Free mobile phone apps could soon improve disadvantaged children’s education.
“If our phones and apps can help us bank, shop, diet, exercise and figure out where we are, why not also help us with helping our children to develop their communication and reading?” That’s the question asked in a speech by Education Secretary Damian Hinds. The speech announced different ways the government will improve the nation’s education of small children.
What has inspired this suggestion?
According to Department for Education statistics, 28% of four and five year olds don’t have the communication and literacy skills that they’re expected to have by the end of Reception year. In light of this, the government has now pledged to halve this number by 2028.
How will the government implement these apps?
Mr Hinds noted there are many educational apps currently available on the market. However, these are often not widely known and it is difficult to guess which is the best. Cost is also an issue for many parents. Therefore, his government department is launching a competition to pick the best apps. The government would then make the chosen apps free and readily available.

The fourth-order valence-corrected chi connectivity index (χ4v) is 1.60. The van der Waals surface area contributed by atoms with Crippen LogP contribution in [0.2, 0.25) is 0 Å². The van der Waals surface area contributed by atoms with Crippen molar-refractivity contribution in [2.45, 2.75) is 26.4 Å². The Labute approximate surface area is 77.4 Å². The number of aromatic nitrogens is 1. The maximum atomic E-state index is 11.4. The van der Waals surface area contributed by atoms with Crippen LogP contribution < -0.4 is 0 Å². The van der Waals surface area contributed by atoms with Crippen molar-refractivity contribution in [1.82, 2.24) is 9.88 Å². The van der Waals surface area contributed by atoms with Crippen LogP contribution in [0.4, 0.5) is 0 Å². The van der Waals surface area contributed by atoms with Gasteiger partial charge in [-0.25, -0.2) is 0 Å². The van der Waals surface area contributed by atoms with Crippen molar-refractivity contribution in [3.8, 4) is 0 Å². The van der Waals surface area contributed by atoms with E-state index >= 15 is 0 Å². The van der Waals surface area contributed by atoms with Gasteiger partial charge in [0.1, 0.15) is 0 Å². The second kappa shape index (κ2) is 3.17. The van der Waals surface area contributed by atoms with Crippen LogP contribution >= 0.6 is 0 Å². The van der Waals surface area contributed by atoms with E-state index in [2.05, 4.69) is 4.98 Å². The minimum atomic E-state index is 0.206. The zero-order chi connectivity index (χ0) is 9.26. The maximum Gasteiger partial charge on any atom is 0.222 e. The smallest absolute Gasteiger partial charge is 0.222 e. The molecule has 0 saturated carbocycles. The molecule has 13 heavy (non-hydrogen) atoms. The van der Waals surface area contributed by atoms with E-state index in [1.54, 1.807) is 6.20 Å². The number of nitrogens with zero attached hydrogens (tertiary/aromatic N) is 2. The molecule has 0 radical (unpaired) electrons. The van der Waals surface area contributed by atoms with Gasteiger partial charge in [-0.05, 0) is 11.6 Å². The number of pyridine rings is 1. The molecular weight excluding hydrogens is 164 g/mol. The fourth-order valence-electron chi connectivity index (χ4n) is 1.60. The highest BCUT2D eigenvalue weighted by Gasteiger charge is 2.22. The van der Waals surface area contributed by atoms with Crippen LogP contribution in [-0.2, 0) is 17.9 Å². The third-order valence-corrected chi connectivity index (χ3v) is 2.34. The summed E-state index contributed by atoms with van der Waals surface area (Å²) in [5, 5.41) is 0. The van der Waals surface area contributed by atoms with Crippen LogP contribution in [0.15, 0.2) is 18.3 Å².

What else are the government doing to improve education?
In Damian Hind’s quest to halve the figure of young children lacking basic skills, Mr Hinds is forming a coalition. It will be made up of businesses, charities, tech companies and media groups. It includes respected organisations such as the National Literacy Trust and Public Health England. There is going to be a summit later this year where they’ll brainstorm practical ideas to help parents support their child’s language and literacy skills from an early age.
It was also announced that schools will soon be able bid for a share of a £30 million fund intended to provide high-quality nursery places. Schools can come forward with innovative approaches to close the gap for disadvantaged children.